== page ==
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Woodworking Projects, Plans, Techniques

Woodworking Projects, Plans, Techniques
Related:  sites internet de bricolage

Tips and Tricks Having spent the last three hours fiddling with Ruby developer tak2hata’s amazing new SketchUp plugin, I can proclaim one thing with absolute confidence: Everything is better with fur on it. I submit for your consideration the following well-known corporate logo (modeled in SketchUp): Not bad. Now with fur added: Awesome. I rest my case. Tak2hata released Fur Maker into the world less than a month ago, but it’s already made quite a splash with the SketchUp faithful; people are having tons of fun with it. First, the requisite disclaimers and instructional bullets: Fur Maker is available for download for free from this thread on SketchUcation. How it works After it’s installed, choose Plugins > fur_en > fur_en(WebDialog) from SketchUp’s menu bar to bring up the Fur Maker control panel. Type lets you pick a ready-made shape to use as a single, repeated element. Density(Num/m2) and Max Number(/Face) control the number of entities the script creates. You can adjust the density of your fur.

A la découverte de la croisée - Stages à thèmes sur La Croisée Découverte Fine Woodworking Scrap To Swank: Turn Pallets Into A Beautiful Desk | Make: Recycling pallets into something else useful is nothing new, but this desk, inspired by bowling lanes and butcher blocks, is, well, inspired. The top is made entirely out of recycled pallets found around a college campus. As this desk is for college, the creator estimates he will move “23 more times before I’m done,” so the legs were bought from IKEA in order to be “easy and non-destructive.” The boards were first separated from the pallet by cutting pieces between the support members. In the end, after two coats of satin polyurethane and a pre-stain conditioner, the desk looks really beautiful. View All [via Imgur] Jeremy Cook Jeremy is an engineer with 10 years experience at his full-time profession, and has a BSME from Clemson University.

ScriptFunctions - sketchyphysics - Scripted field reference - Physics plugin for Sketchup Events are defined in the Scripted field in the UI. ontouch #Event is triggered when body is touched by another.ontouch{|toucher,position,speed| logLine("I was touched")} ontouching #Event is triggered every tick as long as bodies are in contact.ontouching{|toucher| logLine("Still touching")} onuntouch #Event is triggered when bodies stop touching.onuntouch{|toucher| logLine("Done touching")} onstart #Event is triggered once at the beginning of the simulation.onstart{ logLine("Start")} onend #Event is triggered once at the end of the simulation.onstart{ logLine("End")} onpreframe #Event is called at the beginning of each frame.onpreframe{ logLine("Preframe")} ontick #Event is once per frame just before the physics simulation step.ontick{ logLine("Tick")} onpostframe #Event is called at the end of each frame after the physics simulation steponpreframe{ logLine("Postframe")} onclick #Event is called when the user mouse clicks a body.onclick{ logLine("Click")} ondrag onunclick Simulation variables Inputs Joints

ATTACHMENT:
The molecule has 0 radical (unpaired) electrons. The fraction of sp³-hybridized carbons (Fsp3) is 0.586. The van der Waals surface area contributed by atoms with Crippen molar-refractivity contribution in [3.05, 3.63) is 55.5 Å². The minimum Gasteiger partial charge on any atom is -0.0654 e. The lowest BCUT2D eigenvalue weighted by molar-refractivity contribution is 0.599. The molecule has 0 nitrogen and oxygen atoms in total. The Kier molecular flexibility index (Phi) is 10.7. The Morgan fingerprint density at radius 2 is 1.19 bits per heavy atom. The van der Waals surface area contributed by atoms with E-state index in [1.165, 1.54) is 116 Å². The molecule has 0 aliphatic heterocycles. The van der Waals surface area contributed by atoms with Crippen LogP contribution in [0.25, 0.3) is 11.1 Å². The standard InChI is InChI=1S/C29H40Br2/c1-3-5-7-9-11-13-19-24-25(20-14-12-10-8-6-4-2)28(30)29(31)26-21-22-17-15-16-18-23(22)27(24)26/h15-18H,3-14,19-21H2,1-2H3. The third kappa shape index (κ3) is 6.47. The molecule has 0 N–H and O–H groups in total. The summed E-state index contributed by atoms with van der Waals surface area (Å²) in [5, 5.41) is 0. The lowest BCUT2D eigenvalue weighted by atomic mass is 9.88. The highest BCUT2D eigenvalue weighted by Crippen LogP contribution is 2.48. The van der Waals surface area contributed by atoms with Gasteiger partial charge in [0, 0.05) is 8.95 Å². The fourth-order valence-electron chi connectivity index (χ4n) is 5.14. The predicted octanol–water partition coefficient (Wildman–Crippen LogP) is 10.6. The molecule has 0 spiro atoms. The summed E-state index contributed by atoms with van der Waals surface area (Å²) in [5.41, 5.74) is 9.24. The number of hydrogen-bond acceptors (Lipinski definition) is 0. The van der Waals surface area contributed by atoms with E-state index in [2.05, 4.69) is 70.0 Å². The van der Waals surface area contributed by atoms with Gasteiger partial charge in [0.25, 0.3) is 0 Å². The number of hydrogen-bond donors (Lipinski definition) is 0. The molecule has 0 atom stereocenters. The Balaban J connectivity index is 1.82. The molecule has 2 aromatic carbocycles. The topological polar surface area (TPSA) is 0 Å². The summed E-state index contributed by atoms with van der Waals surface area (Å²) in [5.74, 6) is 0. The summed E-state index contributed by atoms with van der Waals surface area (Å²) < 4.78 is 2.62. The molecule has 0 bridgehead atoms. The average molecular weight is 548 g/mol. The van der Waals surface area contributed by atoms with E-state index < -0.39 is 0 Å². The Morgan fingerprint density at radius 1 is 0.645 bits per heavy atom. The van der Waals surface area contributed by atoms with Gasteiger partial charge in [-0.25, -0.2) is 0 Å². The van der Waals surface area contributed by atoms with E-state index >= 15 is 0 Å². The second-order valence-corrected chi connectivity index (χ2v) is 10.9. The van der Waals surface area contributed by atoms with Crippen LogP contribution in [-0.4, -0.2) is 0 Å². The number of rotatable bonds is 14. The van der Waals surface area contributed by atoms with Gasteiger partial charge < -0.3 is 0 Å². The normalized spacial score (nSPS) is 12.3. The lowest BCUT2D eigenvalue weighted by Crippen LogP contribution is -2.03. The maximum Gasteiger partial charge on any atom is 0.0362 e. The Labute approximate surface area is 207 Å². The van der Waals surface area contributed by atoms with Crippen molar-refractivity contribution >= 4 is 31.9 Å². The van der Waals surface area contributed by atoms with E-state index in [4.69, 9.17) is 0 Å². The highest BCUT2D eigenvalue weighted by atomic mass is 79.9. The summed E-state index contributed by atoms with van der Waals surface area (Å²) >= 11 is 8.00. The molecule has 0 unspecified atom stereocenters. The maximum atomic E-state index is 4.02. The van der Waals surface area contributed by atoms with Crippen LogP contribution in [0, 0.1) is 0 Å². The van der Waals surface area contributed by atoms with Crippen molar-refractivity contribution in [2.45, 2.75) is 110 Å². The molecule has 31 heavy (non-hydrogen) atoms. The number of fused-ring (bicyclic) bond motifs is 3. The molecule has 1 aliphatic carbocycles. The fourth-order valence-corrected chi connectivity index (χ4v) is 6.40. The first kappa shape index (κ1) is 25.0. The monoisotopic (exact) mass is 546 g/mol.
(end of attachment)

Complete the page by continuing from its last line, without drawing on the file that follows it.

TravaillerLeBois.com - Outils, techniques et réalisations Woodworking Online How To Make A Bow Out Of Recycled Magazines Guest post by Jennifer Young of I Art U blog. These easy-to-make bows will be gracing a few of my presents this year. I’ve found a lot of inspiration in magazines lately. This one is from Whole Living. Scroll all the way down for the written step by step instructions and materials or learn how to make your own from the photo step by step… Making a Bow (found in Whole Living) What you’ll need: Magazine pages or any other paper material you want to use (you’ll need one page per bow); Scissors or a paper cutter; Double-sided tape; A ruler; A pencil Step by Step Instructions: 1. 2. 3. 4.

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